Cultured meat production uses much fewer land and water resources, as well as generating fewer greenhouse gas emissions than similar meat products.
The conventional intensive meat production model is developed on an unstainable scale for a depleted planet. Today, livestock farming accounts for 25% of the land and water use on the planet and 15% of greenhouse gas emissions. Sustained development of this model is threating the existing and long-term capacity of the Earth’s resources. We are therefore faced with a model that is not sustainable in the long-term.
Global demand for protein currently stands at 202 million tonnes a year. This includes all types of meat and fish. This demand is forecast to increase to 1000 million tonnes by 2050, according to the latest data from the Food and Agriculture Organization (FAO) of the United Nations. This means that it is essential to find a biosustainable alternative that, combining the most advanced technology with environmental protection, meets future demand.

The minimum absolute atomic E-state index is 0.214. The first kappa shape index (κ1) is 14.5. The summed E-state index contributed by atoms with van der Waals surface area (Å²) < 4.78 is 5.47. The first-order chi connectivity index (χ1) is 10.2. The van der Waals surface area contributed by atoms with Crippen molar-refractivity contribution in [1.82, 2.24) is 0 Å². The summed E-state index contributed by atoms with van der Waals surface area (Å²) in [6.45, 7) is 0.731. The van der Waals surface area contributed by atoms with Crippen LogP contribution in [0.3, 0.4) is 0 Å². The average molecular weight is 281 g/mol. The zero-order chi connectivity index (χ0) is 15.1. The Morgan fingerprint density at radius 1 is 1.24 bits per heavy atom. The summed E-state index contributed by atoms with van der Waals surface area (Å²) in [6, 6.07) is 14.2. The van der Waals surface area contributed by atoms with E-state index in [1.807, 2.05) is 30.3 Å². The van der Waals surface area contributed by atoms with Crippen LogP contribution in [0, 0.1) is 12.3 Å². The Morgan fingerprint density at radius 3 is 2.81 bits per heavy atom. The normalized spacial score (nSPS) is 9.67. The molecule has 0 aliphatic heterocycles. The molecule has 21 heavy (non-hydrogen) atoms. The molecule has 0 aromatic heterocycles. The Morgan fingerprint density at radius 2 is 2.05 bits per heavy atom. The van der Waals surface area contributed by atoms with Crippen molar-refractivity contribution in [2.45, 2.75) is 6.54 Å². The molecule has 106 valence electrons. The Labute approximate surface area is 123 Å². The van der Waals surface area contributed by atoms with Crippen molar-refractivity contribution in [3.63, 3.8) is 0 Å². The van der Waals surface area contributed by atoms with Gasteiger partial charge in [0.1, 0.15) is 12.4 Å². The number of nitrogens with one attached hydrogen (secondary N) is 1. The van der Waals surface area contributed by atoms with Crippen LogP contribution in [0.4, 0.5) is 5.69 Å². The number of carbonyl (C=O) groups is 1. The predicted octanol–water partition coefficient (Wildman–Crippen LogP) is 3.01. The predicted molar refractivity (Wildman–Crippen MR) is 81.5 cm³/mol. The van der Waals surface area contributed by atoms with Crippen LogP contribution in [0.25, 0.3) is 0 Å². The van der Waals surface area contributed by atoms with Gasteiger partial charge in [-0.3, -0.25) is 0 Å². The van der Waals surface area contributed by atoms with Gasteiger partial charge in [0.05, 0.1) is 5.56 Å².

Cultured meat production uses much fewer resources: 99% less land, 75% less water and 90% fewer greenhouse gas emissions than similar meat products.
Both production methods will undoubtedly co-exist because the consumer will demand it, but there seems to be no doubt that the overall production model will benefit.